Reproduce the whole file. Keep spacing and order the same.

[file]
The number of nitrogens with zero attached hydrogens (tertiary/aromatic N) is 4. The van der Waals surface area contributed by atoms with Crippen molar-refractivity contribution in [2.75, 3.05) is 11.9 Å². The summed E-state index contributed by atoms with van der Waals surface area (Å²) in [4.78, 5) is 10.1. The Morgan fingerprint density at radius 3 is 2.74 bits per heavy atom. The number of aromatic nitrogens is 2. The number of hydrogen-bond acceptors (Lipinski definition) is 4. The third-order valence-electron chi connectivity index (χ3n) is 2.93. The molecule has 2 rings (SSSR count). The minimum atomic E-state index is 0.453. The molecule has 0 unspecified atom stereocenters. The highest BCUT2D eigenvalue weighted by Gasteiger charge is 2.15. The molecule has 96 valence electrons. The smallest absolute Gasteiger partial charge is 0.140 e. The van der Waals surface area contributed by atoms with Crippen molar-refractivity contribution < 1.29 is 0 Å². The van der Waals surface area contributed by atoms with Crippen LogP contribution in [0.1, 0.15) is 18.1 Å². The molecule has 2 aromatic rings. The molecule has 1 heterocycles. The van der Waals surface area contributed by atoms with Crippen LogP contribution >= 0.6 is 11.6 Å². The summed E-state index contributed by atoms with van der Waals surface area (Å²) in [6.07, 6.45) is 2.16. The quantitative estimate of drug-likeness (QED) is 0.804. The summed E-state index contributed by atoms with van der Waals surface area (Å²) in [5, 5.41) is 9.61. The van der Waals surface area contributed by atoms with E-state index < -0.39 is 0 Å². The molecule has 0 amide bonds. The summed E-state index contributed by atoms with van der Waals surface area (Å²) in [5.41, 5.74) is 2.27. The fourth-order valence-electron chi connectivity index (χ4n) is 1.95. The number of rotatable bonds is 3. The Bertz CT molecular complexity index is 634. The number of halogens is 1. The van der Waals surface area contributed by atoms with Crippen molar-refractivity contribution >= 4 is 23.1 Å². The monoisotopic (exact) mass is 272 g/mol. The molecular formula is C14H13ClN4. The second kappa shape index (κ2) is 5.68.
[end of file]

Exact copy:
The number of nitrogens with zero attached hydrogens (tertiary/aromatic N) is 4. The van der Waals surface area contributed by atoms with Crippen molar-refractivity contribution in [2.75, 3.05) is 11.9 Å². The summed E-state index contributed by atoms with van der Waals surface area (Å²) in [4.78, 5) is 10.1. The Morgan fingerprint density at radius 3 is 2.74 bits per heavy atom. The number of aromatic nitrogens is 2. The number of hydrogen-bond acceptors (Lipinski definition) is 4. The third-order valence-electron chi connectivity index (χ3n) is 2.93. The molecule has 2 rings (SSSR count). The minimum atomic E-state index is 0.453. The molecule has 0 unspecified atom stereocenters. The highest BCUT2D eigenvalue weighted by Gasteiger charge is 2.15. The molecule has 96 valence electrons. The smallest absolute Gasteiger partial charge is 0.140 e. The van der Waals surface area contributed by atoms with Crippen molar-refractivity contribution < 1.29 is 0 Å². The van der Waals surface area contributed by atoms with Crippen LogP contribution in [0.1, 0.15) is 18.1 Å². The molecule has 2 aromatic rings. The molecule has 1 heterocycles. The van der Waals surface area contributed by atoms with Crippen LogP contribution >= 0.6 is 11.6 Å². The summed E-state index contributed by atoms with van der Waals surface area (Å²) in [6.07, 6.45) is 2.16. The quantitative estimate of drug-likeness (QED) is 0.804. The summed E-state index contributed by atoms with van der Waals surface area (Å²) in [5, 5.41) is 9.61. The van der Waals surface area contributed by atoms with E-state index < -0.39 is 0 Å². The molecule has 0 amide bonds. The summed E-state index contributed by atoms with van der Waals surface area (Å²) in [5.41, 5.74) is 2.27. The fourth-order valence-electron chi connectivity index (χ4n) is 1.95. The number of rotatable bonds is 3. The Bertz CT molecular complexity index is 634. The number of halogens is 1. The van der Waals surface area contributed by atoms with Crippen molar-refractivity contribution >= 4 is 23.1 Å². The monoisotopic (exact) mass is 272 g/mol. The molecular formula is C14H13ClN4. The second kappa shape index (κ2) is 5.68.